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Dancer co-founded famed Joffrey Ballet

October 31, 2008|Times staff and wire reports

Gerald Arpino, who co-founded the acclaimed Joffrey Ballet and oversaw its move from New York to Chicago, died Wednesday at his home in Chicago. He was 85.

Arpino, a dancer and choreographer when he established the troupe in 1956 with its namesake, the late Robert Joffrey, died after a prolonged illness, ballet spokeswoman Beth Silverman said.

"He moved people, he gave them beauty, he gave them excitement," said Ashley Wheater, who last year succeeded Arpino as the Joffrey's artistic director. "He allowed people to go to the ballet and not be intimidated by it."

Arpino choreographed more than one-third of the repertoire of the company, known for commissioning groundbreaking young choreographers, performing socially relevant pieces and reconstructing "lost" ballets of the early 20th century.

"The Joffrey is an American dream come true," Arpino said in 2007 as the company wrapped up a two-year celebration of its 50th anniversary. "Bob and I created an American dance company that is known the world over."

At its previous base in New York, the Joffrey often struggled for funding in the shadow of the New York City Ballet and American Ballet Theatre, and began to look at large cities that lacked a major ballet company.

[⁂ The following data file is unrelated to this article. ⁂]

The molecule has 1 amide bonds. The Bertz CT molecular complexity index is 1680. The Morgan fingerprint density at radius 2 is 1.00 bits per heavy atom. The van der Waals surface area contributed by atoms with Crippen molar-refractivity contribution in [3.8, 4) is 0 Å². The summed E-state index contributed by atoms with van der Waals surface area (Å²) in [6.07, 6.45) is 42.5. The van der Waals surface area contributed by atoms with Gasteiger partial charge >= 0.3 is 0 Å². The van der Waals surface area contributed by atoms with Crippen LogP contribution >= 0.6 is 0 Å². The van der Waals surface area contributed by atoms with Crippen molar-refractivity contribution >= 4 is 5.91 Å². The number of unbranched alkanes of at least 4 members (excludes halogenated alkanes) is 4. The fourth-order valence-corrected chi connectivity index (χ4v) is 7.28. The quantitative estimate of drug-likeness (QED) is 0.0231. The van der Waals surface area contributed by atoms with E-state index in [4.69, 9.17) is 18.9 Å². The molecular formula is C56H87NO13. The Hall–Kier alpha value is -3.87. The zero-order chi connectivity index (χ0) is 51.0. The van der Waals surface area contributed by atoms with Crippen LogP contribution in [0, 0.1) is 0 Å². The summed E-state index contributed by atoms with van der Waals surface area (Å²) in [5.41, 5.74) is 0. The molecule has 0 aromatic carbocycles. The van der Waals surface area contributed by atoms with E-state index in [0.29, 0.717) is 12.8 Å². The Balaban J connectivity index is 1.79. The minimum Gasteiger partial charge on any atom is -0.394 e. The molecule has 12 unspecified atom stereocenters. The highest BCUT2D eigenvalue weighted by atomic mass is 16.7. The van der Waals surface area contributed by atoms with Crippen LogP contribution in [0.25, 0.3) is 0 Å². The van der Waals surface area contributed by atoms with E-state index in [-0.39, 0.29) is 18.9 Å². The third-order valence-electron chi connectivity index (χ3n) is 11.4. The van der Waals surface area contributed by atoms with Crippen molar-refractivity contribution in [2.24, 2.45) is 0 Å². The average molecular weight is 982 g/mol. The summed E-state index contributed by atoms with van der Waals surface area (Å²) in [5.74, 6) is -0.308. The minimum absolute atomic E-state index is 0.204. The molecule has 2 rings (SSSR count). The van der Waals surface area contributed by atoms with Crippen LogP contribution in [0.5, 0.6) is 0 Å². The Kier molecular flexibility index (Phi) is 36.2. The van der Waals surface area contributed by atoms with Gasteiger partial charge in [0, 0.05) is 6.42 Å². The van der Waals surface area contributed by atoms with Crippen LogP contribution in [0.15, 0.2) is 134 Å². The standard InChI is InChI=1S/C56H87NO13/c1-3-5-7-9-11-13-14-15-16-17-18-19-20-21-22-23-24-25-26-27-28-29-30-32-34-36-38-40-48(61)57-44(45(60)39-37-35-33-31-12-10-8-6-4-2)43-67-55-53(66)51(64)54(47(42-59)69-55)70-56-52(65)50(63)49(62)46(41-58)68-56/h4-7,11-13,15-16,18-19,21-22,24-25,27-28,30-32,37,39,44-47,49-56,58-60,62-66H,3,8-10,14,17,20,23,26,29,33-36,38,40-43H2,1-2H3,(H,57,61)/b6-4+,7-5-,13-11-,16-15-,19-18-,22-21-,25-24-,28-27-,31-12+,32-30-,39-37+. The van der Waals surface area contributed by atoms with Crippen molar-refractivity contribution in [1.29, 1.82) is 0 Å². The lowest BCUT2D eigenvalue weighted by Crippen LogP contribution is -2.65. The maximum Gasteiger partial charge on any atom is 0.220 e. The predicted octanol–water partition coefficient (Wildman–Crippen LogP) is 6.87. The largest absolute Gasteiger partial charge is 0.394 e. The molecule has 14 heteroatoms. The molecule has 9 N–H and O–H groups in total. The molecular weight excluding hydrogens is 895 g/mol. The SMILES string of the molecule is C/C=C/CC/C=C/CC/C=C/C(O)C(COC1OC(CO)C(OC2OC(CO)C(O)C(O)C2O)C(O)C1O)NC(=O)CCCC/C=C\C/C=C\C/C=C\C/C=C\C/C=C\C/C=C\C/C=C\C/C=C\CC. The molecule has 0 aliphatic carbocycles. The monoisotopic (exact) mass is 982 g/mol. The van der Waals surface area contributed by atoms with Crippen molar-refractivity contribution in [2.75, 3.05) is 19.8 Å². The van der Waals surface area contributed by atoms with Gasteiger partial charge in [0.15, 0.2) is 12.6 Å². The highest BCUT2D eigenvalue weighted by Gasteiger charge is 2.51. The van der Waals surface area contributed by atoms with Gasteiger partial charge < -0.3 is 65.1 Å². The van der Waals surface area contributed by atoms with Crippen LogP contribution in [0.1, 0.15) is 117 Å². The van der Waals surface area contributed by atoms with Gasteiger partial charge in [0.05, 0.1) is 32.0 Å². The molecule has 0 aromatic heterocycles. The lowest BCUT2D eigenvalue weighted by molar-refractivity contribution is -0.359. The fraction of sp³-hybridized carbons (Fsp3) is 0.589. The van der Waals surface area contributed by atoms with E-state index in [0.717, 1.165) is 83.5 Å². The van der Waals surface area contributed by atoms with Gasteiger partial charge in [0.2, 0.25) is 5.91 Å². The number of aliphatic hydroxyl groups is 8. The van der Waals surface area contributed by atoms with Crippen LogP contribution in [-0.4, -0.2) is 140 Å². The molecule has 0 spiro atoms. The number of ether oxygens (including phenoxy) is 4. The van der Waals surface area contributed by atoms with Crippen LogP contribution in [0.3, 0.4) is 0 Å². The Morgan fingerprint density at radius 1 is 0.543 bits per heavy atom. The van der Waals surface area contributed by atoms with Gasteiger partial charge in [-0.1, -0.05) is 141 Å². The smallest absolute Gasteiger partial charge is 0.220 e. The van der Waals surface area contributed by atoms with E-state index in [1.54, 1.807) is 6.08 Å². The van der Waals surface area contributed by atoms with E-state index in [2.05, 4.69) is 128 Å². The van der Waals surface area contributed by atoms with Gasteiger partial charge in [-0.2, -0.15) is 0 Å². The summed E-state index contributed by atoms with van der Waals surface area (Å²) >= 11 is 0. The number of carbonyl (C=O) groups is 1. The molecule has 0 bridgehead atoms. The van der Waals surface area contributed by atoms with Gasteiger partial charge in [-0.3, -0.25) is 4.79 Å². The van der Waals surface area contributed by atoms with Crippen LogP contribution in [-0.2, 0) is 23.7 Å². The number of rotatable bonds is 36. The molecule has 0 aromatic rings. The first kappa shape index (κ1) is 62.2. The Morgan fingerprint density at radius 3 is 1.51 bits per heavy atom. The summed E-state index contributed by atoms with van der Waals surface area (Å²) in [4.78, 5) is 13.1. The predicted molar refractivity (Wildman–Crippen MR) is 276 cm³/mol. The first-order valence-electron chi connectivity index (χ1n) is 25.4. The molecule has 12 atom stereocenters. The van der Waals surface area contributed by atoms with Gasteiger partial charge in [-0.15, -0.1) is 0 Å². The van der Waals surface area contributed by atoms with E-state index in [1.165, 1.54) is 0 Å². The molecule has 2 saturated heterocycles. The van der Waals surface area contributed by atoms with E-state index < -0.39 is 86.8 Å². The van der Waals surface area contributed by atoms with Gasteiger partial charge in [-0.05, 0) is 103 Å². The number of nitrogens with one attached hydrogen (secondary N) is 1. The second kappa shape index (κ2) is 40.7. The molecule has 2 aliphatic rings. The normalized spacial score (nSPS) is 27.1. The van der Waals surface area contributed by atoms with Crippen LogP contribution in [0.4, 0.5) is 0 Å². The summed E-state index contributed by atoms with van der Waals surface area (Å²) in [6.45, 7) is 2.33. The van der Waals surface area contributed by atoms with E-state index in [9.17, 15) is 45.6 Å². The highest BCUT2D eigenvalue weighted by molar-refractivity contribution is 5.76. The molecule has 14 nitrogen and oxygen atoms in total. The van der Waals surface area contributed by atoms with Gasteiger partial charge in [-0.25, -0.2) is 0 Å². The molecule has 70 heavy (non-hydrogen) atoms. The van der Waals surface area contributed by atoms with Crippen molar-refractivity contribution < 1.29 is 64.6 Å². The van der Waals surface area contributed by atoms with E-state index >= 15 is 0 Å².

The Joffrey was the resident company of the Los Angeles Music Center from the early 1980s until 1991, when financial difficulties led to the troupe's ouster.

The company ended up moving to Chicago in 1995 and eventually made a financial comeback.

"I always wanted a place that we could actually call home," Arpino told The Times in 2003. "I wanted to be what New York City Ballet is to New York, what San Francisco Ballet is to San Francisco, what the Royal Ballet is to London."

Arpino was born Jan. 14, 1923, in Staten Island, N.Y., the youngest of nine children of Italian immigrants. His father, who owned a string of beauty salons, greyhound racing dogs and real estate, died when Arpino was 7.

He joined the Coast Guard in 1942. His military service took him to Seattle, where he met Joffrey, who introduced him to ballet and ballet classes, persuading him to study dance with his teacher, Mary Ann Wells. Later, in New York, he studied at the School of American Ballet.

In the company's early years, while Joffrey stayed behind in New York City teaching ballet to pay the dancers' salaries, Arpino traveled with the company in a station wagon pulling a trailer. The six dancers would unload the equipment, iron the costumes and set the lights before taking the stage.

While the New York City Ballet was George Balanchine's baby and the American Ballet Theatre was known for producing grand classics, the Joffrey was formed "to be an American company that invested in American choreographers and dancers," Arpino said in 2006. "It reflected what could be done in this great country of ours."

Arpino choreographed his first work for the Joffrey, "Ropes," in 1961. His 1993 work "Billboards," created to the rock music of Prince, was among many that were considered groundbreaking.

A severe back injury caused Arpino to focus on choreography.

He became the company's resident choreographer, then its associate artistic director, and, upon Joffrey's death in 1988, its artistic director.

Arpino is survived by a cousin and great-grand nephew.


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